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GPTZero: An App to Detect AI Authorship

Human-authored text tends to be more complex and uneven, compared to the content generated by bots, a researcher has found.
Feb 1st, 2023 10:23am by
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In an era where academic misconduct and cheating are increasingly rampant, educators who are understandably concerned about the impact of large AI models like the text-generating ChatGPT now have an AI-detection tool of their own.

Edward Tian, a 22-year-old undergraduate student studying computer science and journalism at Princeton University, is the creator of GPTZero, a free and publicly available tool that can detect whether a piece of text is written by a human or machine.

Tian laid down the code behind the app earlier in January, after going home to Toronto, Canada, during the holiday break. Tian initially believed that only a few dozen people would try the tool out. But so far, GPTZero has received quite a bit of attention from major news outlets, in addition to the app’s website garnering over 7 million visits since its launch.

Tian, who is currently doing his thesis research on AI detection, wanted to create something that would help a wide range of people — like teachers, college admissions administrators, or someone reading an online article — figure out what they might be dealing with.

“GPTZero is about preserving the qualities that make us uniquely human,” as Tian explained on the GPTZero Substack. “In a world where AI text generation technology is rampant, we need to build the safeguards so that these technologies are adopted responsibly. This means knowing when and where AI is being applied — not to prevent ChatGPT from being used, but to prevent AI from being abused by bad actors — think bots, misinformation, election interference campaigns, trust and safety violations, differential access to generative AI among low-income students, fake news, and articles being misrepresented as human.”

The appearance of AI-detection tools like GPTZero comes at a time when it seems like AI is making controversial waves in almost every field, whether that’s academia, tech or the art world. Models like ChatGPT — which is a conversational language model developed by OpenAI — are trained by an unimaginably massive amount of text that is scraped from the Internet. ChatGPT is built on top of the company’s family of powerful GPT-3 models, which was pegged at having more than 175 million parameters — an unprecedented number at the time of its initial release back in 2020.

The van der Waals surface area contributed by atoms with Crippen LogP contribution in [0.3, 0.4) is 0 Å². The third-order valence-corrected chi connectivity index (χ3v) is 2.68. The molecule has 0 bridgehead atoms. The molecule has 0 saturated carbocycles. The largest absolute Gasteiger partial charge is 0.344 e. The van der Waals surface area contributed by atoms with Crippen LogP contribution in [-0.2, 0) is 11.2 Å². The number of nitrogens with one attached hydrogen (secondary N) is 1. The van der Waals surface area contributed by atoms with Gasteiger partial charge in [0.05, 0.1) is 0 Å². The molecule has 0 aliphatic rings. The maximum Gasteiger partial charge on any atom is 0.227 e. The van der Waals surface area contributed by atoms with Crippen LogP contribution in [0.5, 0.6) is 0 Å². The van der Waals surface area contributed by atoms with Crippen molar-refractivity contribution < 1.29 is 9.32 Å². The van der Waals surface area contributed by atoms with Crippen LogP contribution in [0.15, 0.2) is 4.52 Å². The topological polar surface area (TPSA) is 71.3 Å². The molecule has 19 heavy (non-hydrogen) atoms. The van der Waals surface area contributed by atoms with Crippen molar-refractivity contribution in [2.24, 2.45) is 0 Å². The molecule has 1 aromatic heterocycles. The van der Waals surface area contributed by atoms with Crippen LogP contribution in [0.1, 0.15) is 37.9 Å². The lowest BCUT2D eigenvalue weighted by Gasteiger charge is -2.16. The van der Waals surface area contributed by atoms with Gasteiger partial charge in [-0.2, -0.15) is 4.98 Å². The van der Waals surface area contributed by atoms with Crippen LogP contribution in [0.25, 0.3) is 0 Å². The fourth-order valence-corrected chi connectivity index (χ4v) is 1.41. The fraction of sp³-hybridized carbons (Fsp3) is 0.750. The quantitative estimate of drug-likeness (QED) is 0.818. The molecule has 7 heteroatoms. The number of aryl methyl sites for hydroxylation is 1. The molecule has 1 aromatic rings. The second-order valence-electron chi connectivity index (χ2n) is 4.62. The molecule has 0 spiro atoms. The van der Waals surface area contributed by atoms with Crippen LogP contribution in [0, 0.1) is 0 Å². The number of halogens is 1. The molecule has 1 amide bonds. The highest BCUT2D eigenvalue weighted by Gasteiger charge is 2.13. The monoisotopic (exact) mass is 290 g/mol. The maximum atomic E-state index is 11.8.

Perplexity and ‘Burstiness’

GPTZero works by analyzing text for certain indicators, such as what Tian calls “perplexity” and “burstiness.” Perplexity refers to how complex or random a text might be. If GPTZero is “perplexed” by the text it is evaluating, then it is more complex, and therefore, more likely to be authored by a human. Burstiness refers to patterns of diversity in sentence structure, which can indicate whether a written text is machine-generated or not.

“Burstiness, in a sense, is variance in writing — you can think of it as human creativity, and because of our short-term memory, we have sudden bursts and creativity and differences in our writing, while machines have pretty ubiquitous and constant writing over time, especially if these machines are as powerful as ChatGPT,” as Tian explained in an interview with Yahoo! Finance Live.

Tian is now working to further improve the app’s accuracy. In addition, he is in discussions with various school boards and scholarships about using a newer, institutional version of the model, GPTZeroX. Nevertheless, Tian is still planning to keep the online copy-and-paste version of the app free for widespread public use.

While Tian’s development of GPTZero stems from his interest in the responsible use of AI, Tian asserts that he doesn’t want the use of AI to be banned indiscriminately. Rather, he’s hoping that the social impact of AI adoption will be influenced in a way that promotes equity and transparency, especially as AI will likely become more ubiquitous in the future.

“These technologies are here. And I absolutely believe AI is here to stay. It is the future. And students shouldn’t be taken away [from] the opportunity to interact. It should be adopted responsibly, [because] soon [using] ChatGPT will cost money. So it’s no longer just a responsible AI issue, but also an equity issue because students in low-income neighborhoods might just never have access to this technology when students in higher-income neighborhoods might be paying for it. But if there’s a blanket ban, then we actually don’t know where it’s being used as well.”

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